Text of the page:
Marco Polo: The Journey that Changed the World
There have been many translations and editions of Marco Polo’s writings. The story is of a fantastic journey from thirteenth century Italy to the fabulous court of Kublai Khan in China. This book makes sense of a lot of those writings. The author retraces Marco’s steps, telling and reconciling many of the references and happenings. He is quick to give Marco the benefit of doubt, but studiously draws the line at tall tells and exaggerations; a city Marco describes that was twelve hundred miles out of the Polo’s path is one example. The book is great good fun, though. The legends that Marco quotes, descriptions of animals and plants, the names of the cities, the lands and peoples–some still virtually unchanged in eleven hundred years and some almost unrecognizable today–are explored by the author. It is much easier reading than the flowery prose of Marco and covers the subject more completely. The best thing is the author cultivates the sense of wonder in describing unknown lands and unknown peoples; making it easy to imagine being at the court of Kublai Khan, the most powerful man of the time, and experiencing the wonders of another time and place.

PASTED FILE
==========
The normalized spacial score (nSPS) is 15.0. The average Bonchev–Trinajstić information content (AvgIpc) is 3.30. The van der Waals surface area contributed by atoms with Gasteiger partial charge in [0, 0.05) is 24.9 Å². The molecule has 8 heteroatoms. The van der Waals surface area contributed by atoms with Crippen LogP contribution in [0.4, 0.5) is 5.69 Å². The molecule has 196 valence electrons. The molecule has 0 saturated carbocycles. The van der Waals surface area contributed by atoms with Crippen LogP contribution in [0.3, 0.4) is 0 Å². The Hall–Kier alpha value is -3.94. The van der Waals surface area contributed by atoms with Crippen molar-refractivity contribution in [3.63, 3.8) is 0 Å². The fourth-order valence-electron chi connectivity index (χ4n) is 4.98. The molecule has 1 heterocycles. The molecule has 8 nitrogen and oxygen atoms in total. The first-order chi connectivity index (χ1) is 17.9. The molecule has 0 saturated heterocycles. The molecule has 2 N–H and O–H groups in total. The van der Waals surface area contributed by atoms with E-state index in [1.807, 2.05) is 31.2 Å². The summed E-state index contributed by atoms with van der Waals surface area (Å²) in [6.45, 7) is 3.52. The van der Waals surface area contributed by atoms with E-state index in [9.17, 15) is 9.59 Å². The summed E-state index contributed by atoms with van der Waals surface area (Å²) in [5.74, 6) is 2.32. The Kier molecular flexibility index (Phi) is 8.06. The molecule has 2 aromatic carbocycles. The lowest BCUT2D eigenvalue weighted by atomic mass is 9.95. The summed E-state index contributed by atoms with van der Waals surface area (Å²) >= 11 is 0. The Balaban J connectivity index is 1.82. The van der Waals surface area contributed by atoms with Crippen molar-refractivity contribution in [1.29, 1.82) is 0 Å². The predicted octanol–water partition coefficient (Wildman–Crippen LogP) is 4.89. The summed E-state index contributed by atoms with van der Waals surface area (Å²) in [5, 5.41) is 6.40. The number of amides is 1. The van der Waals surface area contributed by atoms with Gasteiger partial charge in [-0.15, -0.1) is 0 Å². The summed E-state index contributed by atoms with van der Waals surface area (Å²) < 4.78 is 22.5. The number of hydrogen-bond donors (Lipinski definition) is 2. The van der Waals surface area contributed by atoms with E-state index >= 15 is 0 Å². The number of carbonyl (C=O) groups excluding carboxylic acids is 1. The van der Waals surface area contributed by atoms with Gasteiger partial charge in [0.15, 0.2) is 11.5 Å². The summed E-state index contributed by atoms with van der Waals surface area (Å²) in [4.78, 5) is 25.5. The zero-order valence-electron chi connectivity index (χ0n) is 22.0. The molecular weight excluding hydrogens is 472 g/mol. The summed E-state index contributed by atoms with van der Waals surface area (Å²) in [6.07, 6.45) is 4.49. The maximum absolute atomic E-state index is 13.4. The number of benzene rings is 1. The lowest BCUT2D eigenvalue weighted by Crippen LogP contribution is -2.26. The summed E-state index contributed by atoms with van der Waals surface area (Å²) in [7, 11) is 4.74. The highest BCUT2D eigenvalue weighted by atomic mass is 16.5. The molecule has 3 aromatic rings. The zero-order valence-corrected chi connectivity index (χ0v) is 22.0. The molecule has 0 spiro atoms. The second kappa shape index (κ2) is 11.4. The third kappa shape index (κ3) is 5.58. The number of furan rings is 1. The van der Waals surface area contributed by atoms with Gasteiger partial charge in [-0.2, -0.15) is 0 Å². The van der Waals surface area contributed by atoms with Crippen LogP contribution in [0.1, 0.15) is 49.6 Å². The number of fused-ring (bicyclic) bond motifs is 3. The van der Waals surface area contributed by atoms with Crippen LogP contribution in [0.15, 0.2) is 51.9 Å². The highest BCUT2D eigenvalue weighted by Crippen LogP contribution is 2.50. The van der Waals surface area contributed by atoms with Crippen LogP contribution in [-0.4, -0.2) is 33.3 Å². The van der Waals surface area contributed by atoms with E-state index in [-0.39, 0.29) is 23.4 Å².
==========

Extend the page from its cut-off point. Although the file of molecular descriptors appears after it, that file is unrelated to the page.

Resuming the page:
Chris Hayden has been working at City Book Review since 2012, so that makes him the keeper of knowledge. He manages the office and book reviewers (all 200 of them!), which is no small feat. If you’re looking at the book reviews here, you’re seeing them because he sent the books out for review. Without him, this place would fall apart, because no one else in the office knows how to use the postage machine. Two words: job security.
|Page Count||400 pages|
|Publisher||William Morrow Paperbacks|
|Amazon||Buy this Book|